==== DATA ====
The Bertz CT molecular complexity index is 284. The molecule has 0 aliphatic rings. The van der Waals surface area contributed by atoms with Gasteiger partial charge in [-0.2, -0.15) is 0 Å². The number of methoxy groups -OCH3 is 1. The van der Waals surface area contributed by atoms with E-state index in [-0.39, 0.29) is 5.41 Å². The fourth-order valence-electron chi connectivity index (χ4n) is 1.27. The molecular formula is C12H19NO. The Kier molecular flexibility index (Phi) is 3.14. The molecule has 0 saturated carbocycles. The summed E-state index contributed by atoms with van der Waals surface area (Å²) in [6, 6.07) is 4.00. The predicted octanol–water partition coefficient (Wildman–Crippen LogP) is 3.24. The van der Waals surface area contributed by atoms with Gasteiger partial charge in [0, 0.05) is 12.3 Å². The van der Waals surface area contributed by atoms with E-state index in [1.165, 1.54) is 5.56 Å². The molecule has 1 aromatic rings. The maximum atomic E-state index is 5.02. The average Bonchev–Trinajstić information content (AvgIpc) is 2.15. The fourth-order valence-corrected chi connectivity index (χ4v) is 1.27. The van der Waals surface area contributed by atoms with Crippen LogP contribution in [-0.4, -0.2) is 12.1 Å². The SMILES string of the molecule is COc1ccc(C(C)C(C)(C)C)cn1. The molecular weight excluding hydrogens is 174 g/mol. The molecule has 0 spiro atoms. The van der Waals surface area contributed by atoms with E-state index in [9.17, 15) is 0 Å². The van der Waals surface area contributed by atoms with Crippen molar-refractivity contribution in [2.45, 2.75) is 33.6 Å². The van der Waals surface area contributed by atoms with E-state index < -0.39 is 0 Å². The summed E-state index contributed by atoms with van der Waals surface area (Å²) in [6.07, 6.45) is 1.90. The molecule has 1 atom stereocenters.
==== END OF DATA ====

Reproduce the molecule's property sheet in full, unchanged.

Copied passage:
The Bertz CT molecular complexity index is 284. The molecule has 0 aliphatic rings. The van der Waals surface area contributed by atoms with Gasteiger partial charge in [-0.2, -0.15) is 0 Å². The number of methoxy groups -OCH3 is 1. The van der Waals surface area contributed by atoms with E-state index in [-0.39, 0.29) is 5.41 Å². The fourth-order valence-electron chi connectivity index (χ4n) is 1.27. The molecular formula is C12H19NO. The Kier molecular flexibility index (Phi) is 3.14. The molecule has 0 saturated carbocycles. The summed E-state index contributed by atoms with van der Waals surface area (Å²) in [6, 6.07) is 4.00. The predicted octanol–water partition coefficient (Wildman–Crippen LogP) is 3.24. The van der Waals surface area contributed by atoms with Gasteiger partial charge in [0, 0.05) is 12.3 Å². The van der Waals surface area contributed by atoms with E-state index in [1.165, 1.54) is 5.56 Å². The molecule has 1 aromatic rings. The maximum atomic E-state index is 5.02. The average Bonchev–Trinajstić information content (AvgIpc) is 2.15. The fourth-order valence-corrected chi connectivity index (χ4v) is 1.27. The van der Waals surface area contributed by atoms with Crippen LogP contribution in [-0.4, -0.2) is 12.1 Å². The SMILES string of the molecule is COc1ccc(C(C)C(C)(C)C)cn1. The molecular weight excluding hydrogens is 174 g/mol. The molecule has 0 spiro atoms. The van der Waals surface area contributed by atoms with E-state index in [9.17, 15) is 0 Å². The van der Waals surface area contributed by atoms with Crippen molar-refractivity contribution in [2.45, 2.75) is 33.6 Å². The van der Waals surface area contributed by atoms with E-state index < -0.39 is 0 Å². The summed E-state index contributed by atoms with van der Waals surface area (Å²) in [6.07, 6.45) is 1.90. The molecule has 1 atom stereocenters.